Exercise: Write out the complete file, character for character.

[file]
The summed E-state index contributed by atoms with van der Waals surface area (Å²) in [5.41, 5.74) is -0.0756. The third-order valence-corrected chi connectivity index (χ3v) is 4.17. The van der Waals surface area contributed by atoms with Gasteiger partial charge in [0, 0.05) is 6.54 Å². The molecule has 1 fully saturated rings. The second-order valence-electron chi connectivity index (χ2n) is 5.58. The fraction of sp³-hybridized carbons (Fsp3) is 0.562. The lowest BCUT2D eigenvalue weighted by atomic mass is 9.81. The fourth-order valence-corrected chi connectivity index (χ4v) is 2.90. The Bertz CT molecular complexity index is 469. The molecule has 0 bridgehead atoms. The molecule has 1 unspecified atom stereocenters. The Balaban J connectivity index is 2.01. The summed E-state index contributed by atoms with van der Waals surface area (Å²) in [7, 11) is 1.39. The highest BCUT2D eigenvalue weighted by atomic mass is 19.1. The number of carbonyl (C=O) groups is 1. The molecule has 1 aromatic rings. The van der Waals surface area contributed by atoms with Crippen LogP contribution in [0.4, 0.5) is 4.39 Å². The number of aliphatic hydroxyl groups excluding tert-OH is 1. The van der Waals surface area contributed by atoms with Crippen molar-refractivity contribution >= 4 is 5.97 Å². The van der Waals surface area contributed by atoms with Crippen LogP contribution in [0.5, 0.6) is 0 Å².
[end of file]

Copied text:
The summed E-state index contributed by atoms with van der Waals surface area (Å²) in [5.41, 5.74) is -0.0756. The third-order valence-corrected chi connectivity index (χ3v) is 4.17. The van der Waals surface area contributed by atoms with Gasteiger partial charge in [0, 0.05) is 6.54 Å². The molecule has 1 fully saturated rings. The second-order valence-electron chi connectivity index (χ2n) is 5.58. The fraction of sp³-hybridized carbons (Fsp3) is 0.562. The lowest BCUT2D eigenvalue weighted by atomic mass is 9.81. The fourth-order valence-corrected chi connectivity index (χ4v) is 2.90. The Bertz CT molecular complexity index is 469. The molecule has 0 bridgehead atoms. The molecule has 1 unspecified atom stereocenters. The Balaban J connectivity index is 2.01. The summed E-state index contributed by atoms with van der Waals surface area (Å²) in [7, 11) is 1.39. The highest BCUT2D eigenvalue weighted by atomic mass is 19.1. The number of carbonyl (C=O) groups is 1. The molecule has 1 aromatic rings. The van der Waals surface area contributed by atoms with Crippen LogP contribution in [0.4, 0.5) is 4.39 Å². The number of aliphatic hydroxyl groups excluding tert-OH is 1. The van der Waals surface area contributed by atoms with Crippen molar-refractivity contribution >= 4 is 5.97 Å². The van der Waals surface area contributed by atoms with Crippen LogP contribution in [0.5, 0.6) is 0 Å².